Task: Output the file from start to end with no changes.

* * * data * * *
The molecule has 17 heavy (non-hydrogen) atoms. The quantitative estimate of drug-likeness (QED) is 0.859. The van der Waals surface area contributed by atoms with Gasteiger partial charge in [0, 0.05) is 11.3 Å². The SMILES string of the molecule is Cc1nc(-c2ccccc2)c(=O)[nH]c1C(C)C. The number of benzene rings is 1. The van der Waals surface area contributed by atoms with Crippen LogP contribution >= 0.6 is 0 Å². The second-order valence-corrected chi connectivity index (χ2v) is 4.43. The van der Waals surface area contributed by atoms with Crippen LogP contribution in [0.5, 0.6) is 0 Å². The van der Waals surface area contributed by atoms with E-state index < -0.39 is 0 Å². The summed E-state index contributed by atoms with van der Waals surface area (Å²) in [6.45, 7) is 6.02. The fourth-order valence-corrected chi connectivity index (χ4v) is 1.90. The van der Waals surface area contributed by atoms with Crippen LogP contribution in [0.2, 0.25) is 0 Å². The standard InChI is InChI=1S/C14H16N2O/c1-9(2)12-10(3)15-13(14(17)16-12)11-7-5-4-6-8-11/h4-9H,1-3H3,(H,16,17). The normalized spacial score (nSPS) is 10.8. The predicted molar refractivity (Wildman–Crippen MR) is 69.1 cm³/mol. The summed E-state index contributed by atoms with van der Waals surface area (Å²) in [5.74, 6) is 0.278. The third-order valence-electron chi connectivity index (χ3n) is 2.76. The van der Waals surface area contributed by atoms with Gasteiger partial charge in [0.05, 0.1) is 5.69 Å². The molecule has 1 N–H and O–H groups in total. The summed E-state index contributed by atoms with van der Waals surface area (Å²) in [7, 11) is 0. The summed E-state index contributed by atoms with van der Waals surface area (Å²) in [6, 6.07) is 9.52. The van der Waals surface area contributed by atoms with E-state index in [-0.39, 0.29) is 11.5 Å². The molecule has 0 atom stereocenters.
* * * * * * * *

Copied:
The molecule has 17 heavy (non-hydrogen) atoms. The quantitative estimate of drug-likeness (QED) is 0.859. The van der Waals surface area contributed by atoms with Gasteiger partial charge in [0, 0.05) is 11.3 Å². The SMILES string of the molecule is Cc1nc(-c2ccccc2)c(=O)[nH]c1C(C)C. The number of benzene rings is 1. The van der Waals surface area contributed by atoms with Crippen LogP contribution >= 0.6 is 0 Å². The second-order valence-corrected chi connectivity index (χ2v) is 4.43. The van der Waals surface area contributed by atoms with Crippen LogP contribution in [0.5, 0.6) is 0 Å². The van der Waals surface area contributed by atoms with E-state index < -0.39 is 0 Å². The summed E-state index contributed by atoms with van der Waals surface area (Å²) in [6.45, 7) is 6.02. The fourth-order valence-corrected chi connectivity index (χ4v) is 1.90. The van der Waals surface area contributed by atoms with Crippen LogP contribution in [0.2, 0.25) is 0 Å². The standard InChI is InChI=1S/C14H16N2O/c1-9(2)12-10(3)15-13(14(17)16-12)11-7-5-4-6-8-11/h4-9H,1-3H3,(H,16,17). The normalized spacial score (nSPS) is 10.8. The predicted molar refractivity (Wildman–Crippen MR) is 69.1 cm³/mol. The summed E-state index contributed by atoms with van der Waals surface area (Å²) in [5.74, 6) is 0.278. The third-order valence-electron chi connectivity index (χ3n) is 2.76. The van der Waals surface area contributed by atoms with Gasteiger partial charge in [0.05, 0.1) is 5.69 Å². The molecule has 1 N–H and O–H groups in total. The summed E-state index contributed by atoms with van der Waals surface area (Å²) in [7, 11) is 0. The summed E-state index contributed by atoms with van der Waals surface area (Å²) in [6, 6.07) is 9.52. The van der Waals surface area contributed by atoms with E-state index in [-0.39, 0.29) is 11.5 Å². The molecule has 0 atom stereocenters.